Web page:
The scene in Omega where he goes to help the kid and the kid recoils from him is very telling. That’s not a situation that you typically see Captain America having to face. And it’s not like that’s gonna be the only reaction people have - Cap is still Cap and there are certainly still going to be plenty of people who respect and revere him. But there’s now another level to that - there are people who will look a little more skeptically at who Captain America is and what he does having lived through Secret Empire.
Nrama: As you said, 'Stevil' must be alive for a reason - and I have a theory on that. The red light in Hydra-Steve’s cell and Cap’s comments about the “face he’s wearing” make me think of a pretty iconic villain role that is currently unoccupied. Are you hinting at something there?
Brevoort: If we were I wouldn’t tell ya here! [laughs]
You have to wait and see how it all plays out. But the intention here is not for evil Steve to be forgotten forever or to be permanently sidelined. He’s a character who, love him or hate him (and probably a little of both from different people), he headlined a comic for a good 18 months. A lot of work went into him, and he’s gonna be a regular player on the Marvel scene. Whether it’s in a Captain America costume, or a green Hydra costume, or a costume of another color, that will play out over the course of time. He makes for a really good addition to the Captain America rogues gallery, and to the Marvel Universe rogues gallery.
Nrama: A classic definition of the story is the protagonist meets a series of challenges and is changed as result. Because some comic books are so iconic and their essence so revered by the fans, a fairly common and successful comic book storyline is changing the status quo on a dime, and then working our way back to restoring the characters to their essence. In a way, that means we kind of know the basic ending. How do you deal with that challenge as an editor to make the journey worthwhile?
Brevoort: I mean, people know that, but if they really knew that, if they knew it emotionally, we wouldn’t have had so much anger. What people were concerned about was that, having done this, it would forever taint the character and there would be no way you could read Captain America stories again. Hopefully, the story we did does not fall into that trap.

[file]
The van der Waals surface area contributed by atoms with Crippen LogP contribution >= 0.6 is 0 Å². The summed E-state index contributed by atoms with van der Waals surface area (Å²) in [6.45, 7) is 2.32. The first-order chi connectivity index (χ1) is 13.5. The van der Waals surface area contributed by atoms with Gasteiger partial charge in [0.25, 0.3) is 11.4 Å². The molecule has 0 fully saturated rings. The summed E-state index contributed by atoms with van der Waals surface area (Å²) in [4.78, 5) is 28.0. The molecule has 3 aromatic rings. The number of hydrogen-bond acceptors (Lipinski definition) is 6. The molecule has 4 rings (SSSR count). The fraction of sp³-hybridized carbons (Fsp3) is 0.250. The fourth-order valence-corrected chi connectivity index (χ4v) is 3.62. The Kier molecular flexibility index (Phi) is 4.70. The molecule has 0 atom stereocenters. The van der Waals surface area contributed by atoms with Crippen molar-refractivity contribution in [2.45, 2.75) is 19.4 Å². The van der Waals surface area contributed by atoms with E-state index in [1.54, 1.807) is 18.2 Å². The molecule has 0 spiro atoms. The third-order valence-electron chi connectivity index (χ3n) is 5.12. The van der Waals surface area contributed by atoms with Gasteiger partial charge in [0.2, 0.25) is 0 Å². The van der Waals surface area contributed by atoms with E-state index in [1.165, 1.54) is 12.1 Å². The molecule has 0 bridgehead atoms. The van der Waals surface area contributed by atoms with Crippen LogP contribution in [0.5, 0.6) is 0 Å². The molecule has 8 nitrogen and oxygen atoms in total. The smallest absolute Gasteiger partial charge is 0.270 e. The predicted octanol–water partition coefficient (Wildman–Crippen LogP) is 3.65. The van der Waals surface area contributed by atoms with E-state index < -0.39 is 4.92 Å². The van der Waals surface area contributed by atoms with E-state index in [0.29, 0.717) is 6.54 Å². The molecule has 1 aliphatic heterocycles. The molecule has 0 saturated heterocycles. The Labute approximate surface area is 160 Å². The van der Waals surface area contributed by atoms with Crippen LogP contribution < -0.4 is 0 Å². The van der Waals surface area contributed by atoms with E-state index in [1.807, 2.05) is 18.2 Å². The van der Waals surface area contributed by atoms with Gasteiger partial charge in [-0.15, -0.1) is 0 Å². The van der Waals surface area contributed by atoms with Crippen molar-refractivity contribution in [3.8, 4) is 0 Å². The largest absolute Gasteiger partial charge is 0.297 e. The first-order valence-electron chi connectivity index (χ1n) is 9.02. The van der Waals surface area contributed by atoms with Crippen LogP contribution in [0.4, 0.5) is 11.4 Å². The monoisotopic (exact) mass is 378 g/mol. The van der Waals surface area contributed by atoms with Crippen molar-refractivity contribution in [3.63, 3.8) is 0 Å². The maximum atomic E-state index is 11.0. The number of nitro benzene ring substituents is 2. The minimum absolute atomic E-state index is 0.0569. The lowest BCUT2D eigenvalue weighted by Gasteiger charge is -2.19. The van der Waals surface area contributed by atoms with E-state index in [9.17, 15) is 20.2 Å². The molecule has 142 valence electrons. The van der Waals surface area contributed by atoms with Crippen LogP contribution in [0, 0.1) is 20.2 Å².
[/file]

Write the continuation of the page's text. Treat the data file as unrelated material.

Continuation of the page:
It’s the fact that we can still surprise people who supposedly even know what the ending is. We said for 10 issues, “We’re not gonna use the Cosmic Cube to just blink this all away” - and we didn’t - and at the end we still saw people whose review was just “Well they used the Cosmic Cube to blink it all away.” Well no, not really, not quite.
It’s part and parcel of doing this job, of being an editor, of being a writer and a creator for these comics. We have to be as sharp, or sharper - slyer, trickier - than the audience. And that’s not true of just comics, that’s true of writing in almost any medium you can think of. If I can guess the end of your movie before I go see the movie, there’s not much of a reason to go to the theater.
But the ending isn’t the only part of the experience - there’s the journey. In any given Star Wars movie, I can kind of put money down that the Rebellion will come out on top, because that’s the story, but it’s not just as simple as that.
There are things that people think they know, and certainly we have an audience that has read a lot of comics, seen a lot of movies, watched a lot of television, and they understand the basics of how this all works. We just have to be more clever about how our stories go. I mean, in Superior Spider-Man, everybody knew - “knew,” in air quotes - that Peter Parker would be back as Spider-Man. But of course, they didn’t always know it. They didn’t know it til it happened, and then they retroactively always knew it.